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Back carbon refers to solid particles emitted during incomplete combustion. Diesel engines are an important source, though not the major one. Black carbon contributes to climate change in two ways: in the atmosphere it absorbs sunlight and re-emits the energy as heat; and when deposited on ice or snow, in addition to warming the surface and air directly, it reduces the surface albedo (reflectivity) causing the surface to absorb more sunlight. As a contributor to climate change it is possibly second only to CO2, and because it is short-lived (remaining in the atmosphere only a few weeks) reducing BC emissions could have a very rapid and significant effect on the rate of warming. Black carbon is also a serious public health concern. Exposure to particulate matter is responsible for hundreds of thousands of deaths globally each year.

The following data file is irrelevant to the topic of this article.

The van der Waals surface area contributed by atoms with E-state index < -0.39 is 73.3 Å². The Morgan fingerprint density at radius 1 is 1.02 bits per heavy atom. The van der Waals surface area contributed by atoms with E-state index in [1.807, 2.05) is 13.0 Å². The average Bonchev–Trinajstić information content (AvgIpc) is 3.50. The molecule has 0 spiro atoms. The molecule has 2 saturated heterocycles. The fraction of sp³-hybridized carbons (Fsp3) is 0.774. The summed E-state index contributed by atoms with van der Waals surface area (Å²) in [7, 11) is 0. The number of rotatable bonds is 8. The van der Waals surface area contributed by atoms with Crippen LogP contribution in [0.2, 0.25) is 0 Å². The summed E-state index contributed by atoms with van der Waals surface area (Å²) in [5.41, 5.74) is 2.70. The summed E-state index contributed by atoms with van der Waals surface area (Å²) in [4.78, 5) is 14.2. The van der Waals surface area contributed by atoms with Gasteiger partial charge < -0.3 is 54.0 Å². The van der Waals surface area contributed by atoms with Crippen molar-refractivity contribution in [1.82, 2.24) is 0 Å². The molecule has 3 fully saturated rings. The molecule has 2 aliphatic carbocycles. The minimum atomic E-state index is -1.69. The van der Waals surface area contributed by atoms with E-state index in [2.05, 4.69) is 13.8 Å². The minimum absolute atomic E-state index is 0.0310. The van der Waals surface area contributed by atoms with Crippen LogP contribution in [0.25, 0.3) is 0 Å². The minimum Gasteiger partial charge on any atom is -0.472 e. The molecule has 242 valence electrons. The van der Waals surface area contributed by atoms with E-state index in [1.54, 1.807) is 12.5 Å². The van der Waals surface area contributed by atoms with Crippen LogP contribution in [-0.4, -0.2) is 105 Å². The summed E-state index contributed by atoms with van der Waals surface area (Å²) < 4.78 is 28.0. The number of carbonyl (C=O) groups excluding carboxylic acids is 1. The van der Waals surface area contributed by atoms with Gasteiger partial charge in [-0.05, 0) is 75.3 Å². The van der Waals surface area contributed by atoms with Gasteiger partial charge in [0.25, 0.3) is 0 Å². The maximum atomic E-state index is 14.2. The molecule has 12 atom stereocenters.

Presentation to the International Maritime Organization on the definition and measurement of marine black carbon emissions, 30 January 2012.
Policy-relevant guidance on black carbon, a solid particle emitted during incomplete combustion and a significant contributor to both climate change public health problems.
2009 workshop on sources/impacts of black carbon emissions, and control strategies.
Distinguished atmospheric scientists and policy makers shared the latest scientific understanding of black carbon climate forcing and policy strategies for mitigation in the transportation sector at this London workshop.